How can I negotiate and finalise a family law property settlement outside of court with my ex partner?
When couples separate, invariably some form of property settlement agreement needs to be reached concerning who takes what property. In part 2 of this family law property settlement series, we discuss the different vehicles that can be used to negotiate and finalise a family law property settlement agreement out of court.
NEGOTIATING A FAIR PROPERTY SETTLEMENT OUTSIDE COURT?
There are several options in which you can negotiate a family law property settlement out of court. These options include:
Negotiating your own agreement
This may be a viable option for you if you can tick all the following boxes:
Before embarking upon informal negotiations with your ex-partner, it is strongly recommended that you obtain: (1) a thorough understanding of what the net asset pool is worth; and (2) independent legal advice so that you can gain a clear understanding of what represents a fair outcome for you in all of the circumstances (see steps 1 to 4 in part 1 of the family law property series).
Attend Property Dispute Resolution (PDR) or a mediation facilitated by an accredited mediator
Many parties are successful in negotiating a fair property settlement through Property Dispute Resolution (PDR) or mediation that is facilitated by an accredited mediator.
PDR or mediation services are offered by a number of community organisations and accredited mediators. At Cargill Family Law, we prefer private mediation services that are facilitated by experienced family law practitioners who are accredited mediators.
Before embarking upon PDR or Private mediation - it is strongly recommended that you obtain: (1) a thorough understanding of what the net asset pool is worth; and (2) independent legal advice so that you can gain a clear understanding of what represents a fair outcome for you in all of the circumstances (see steps 1 to 4 in part 1 of the family law property series).
Retain a family lawyer to negotiate a property settlement outside court
Retaining a family lawyer to advocate on your behalf is a good option if there are some complex issues in your case and/or if you need the counsel and support of an experienced family lawyer to guide you through the process.
The processes that your family lawyer will step you through include:
HOW DO I FINALISE MY FAMILY LAW PROPERTY SETTLEMENT?
There are two ways to finalise a family law property settlement agreement:
1. By making an application for final property orders through the Family Court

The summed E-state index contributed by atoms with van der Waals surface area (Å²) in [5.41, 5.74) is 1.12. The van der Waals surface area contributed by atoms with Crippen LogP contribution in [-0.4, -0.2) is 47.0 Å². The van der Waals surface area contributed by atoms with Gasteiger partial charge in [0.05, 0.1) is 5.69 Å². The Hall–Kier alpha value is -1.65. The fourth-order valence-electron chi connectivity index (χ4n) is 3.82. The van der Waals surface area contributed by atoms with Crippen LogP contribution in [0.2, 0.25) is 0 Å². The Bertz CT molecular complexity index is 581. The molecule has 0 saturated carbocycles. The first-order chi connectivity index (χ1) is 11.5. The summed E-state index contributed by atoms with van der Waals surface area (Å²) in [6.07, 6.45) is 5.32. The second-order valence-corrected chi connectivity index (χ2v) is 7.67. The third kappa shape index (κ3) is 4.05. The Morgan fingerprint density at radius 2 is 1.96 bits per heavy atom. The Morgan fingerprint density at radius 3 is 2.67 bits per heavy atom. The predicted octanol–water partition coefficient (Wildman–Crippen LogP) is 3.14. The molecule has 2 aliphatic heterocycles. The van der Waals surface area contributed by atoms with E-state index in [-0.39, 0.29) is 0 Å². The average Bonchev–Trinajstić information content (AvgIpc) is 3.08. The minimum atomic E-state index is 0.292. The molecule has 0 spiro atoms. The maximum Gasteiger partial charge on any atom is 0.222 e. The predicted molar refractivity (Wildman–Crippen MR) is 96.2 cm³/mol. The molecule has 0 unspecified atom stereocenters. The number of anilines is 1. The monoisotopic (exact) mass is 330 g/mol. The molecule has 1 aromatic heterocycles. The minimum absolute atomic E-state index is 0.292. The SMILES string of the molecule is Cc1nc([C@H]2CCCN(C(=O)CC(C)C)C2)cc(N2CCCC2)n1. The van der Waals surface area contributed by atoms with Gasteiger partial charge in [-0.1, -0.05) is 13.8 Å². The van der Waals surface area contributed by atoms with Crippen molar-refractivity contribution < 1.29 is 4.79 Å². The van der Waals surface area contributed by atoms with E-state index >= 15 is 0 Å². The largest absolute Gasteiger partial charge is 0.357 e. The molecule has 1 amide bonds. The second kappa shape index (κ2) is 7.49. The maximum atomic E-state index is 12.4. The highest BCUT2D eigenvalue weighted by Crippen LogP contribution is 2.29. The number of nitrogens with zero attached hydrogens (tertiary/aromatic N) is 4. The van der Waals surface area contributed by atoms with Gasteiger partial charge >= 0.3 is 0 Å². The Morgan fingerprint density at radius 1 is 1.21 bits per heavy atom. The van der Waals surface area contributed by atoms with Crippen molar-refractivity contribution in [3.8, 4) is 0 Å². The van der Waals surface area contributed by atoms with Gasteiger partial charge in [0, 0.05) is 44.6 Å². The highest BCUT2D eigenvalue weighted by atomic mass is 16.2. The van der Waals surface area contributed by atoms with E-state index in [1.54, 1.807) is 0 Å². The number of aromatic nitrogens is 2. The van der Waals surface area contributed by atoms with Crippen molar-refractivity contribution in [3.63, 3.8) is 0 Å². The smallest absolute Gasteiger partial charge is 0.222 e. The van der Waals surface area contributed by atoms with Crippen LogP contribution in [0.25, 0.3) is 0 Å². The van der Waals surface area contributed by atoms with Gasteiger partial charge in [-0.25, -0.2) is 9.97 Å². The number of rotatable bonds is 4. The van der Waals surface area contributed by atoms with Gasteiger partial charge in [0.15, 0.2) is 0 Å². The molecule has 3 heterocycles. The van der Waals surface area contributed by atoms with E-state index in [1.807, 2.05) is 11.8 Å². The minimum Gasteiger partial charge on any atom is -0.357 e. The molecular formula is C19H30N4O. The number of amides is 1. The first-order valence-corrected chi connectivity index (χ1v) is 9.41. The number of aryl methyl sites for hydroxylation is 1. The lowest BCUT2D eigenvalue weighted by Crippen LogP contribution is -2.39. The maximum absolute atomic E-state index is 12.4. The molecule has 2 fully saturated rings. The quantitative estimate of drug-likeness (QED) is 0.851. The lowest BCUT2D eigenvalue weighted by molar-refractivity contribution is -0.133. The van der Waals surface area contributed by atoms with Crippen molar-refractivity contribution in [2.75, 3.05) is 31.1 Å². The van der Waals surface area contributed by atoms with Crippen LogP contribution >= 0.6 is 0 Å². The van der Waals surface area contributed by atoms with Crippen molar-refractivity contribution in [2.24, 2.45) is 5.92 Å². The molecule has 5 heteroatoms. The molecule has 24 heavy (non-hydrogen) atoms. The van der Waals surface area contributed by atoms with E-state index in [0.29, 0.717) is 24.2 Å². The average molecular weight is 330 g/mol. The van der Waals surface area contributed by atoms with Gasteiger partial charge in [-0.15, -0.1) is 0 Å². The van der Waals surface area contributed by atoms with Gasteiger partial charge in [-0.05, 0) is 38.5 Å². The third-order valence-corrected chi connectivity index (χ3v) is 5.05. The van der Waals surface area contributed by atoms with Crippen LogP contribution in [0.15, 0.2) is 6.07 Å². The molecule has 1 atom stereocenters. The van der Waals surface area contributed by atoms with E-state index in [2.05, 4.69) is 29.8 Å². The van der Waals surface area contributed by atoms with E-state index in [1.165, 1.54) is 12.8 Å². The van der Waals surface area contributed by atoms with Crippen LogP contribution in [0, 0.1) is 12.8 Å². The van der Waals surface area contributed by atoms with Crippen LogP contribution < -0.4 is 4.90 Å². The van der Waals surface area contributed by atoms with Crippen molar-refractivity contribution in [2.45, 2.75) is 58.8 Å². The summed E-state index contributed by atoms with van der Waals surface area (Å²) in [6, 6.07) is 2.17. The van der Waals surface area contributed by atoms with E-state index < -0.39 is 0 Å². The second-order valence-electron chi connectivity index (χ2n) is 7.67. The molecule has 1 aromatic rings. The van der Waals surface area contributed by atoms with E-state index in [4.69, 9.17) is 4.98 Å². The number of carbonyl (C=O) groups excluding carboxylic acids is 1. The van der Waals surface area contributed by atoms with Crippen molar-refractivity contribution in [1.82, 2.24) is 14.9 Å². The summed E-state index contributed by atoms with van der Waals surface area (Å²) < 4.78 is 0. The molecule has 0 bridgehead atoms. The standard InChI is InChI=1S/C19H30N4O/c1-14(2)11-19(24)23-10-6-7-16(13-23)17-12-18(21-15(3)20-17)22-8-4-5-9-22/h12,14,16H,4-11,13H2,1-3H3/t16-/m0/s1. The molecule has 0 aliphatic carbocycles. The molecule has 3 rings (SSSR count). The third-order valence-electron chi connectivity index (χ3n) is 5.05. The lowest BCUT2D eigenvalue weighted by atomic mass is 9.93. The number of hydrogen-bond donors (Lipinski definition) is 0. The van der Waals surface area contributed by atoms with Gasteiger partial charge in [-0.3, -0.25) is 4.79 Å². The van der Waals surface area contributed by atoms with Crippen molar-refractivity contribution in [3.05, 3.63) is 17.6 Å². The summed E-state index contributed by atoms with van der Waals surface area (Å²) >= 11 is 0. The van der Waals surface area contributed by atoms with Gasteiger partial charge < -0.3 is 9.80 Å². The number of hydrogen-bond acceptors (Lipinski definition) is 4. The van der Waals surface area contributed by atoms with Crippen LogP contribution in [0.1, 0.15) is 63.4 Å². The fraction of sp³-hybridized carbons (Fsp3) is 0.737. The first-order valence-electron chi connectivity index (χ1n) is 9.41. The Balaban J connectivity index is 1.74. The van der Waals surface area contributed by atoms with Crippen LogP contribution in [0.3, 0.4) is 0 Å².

Applying for final property orders involves filing proposed property orders and a detailed application (where both parties have made full financial disclosure) – to be assessed by a Registrar of the Family Court.
Whilst it is not necessary for either party to be individually represented by a lawyer - it is important to note that the orders will not be made if the Family Court Registrar forms the view that the proposed orders are not just and equitable in all of the circumstances (see steps 1 – 4 that are discussed in part 1 of this family law property settlement series).
2. By entering into a Binding Financial Agreement
This process strictly requires both parties to be individually represented by an Australian Legal Practitioner. A pre-requirement of entering into one of these agreements is that each party must receive independent legal advice as to the effect of the agreement and as to the advantages and disadvantages of entering into the agreement. In the absence of one or both parties not receiving the required legal advice, the agreement may be declared non-binding in the future.
A Binding Financial Agreement may also be set aside by the Court on a variety of grounds to include: failing to disclose all assets or financial resources or where there has been undue pressure or coercion exerted by one party to the agreement on the other. It is for this reason that the financial agreement should be very carefully drafted, and the parties thoroughly advised of their respective legal rights and whether the financial agreement represents a fair outcome for them having regard to the various considerations taken into account under the Family Law Act 1975.
In part 3 of Cargill Family Law’s family law property settlement blog series, we will be explaining the court process for when it has not been possible to reach a family law property settlement agreement out of court.
Stay tuned for the next instalment!
Any questions? Reach out to Rachel today for a complimentary 30-minute chat.
Author: Rachel Jones
Rachel is a skilled negotiator and litigator with 14 years experience as a multi-disciplined lawyer with a passion for family law. Rachel has two children, Harry and Jack and two fur-children (Olive & Simba) with husband Luke. With a keen interest in health and fitness, Rachel is a regular on the Lake Wendouree track which assists her to keep an even keel. She otherwise loves spending time with family, friends and finding pleasure and humour in life's simple things.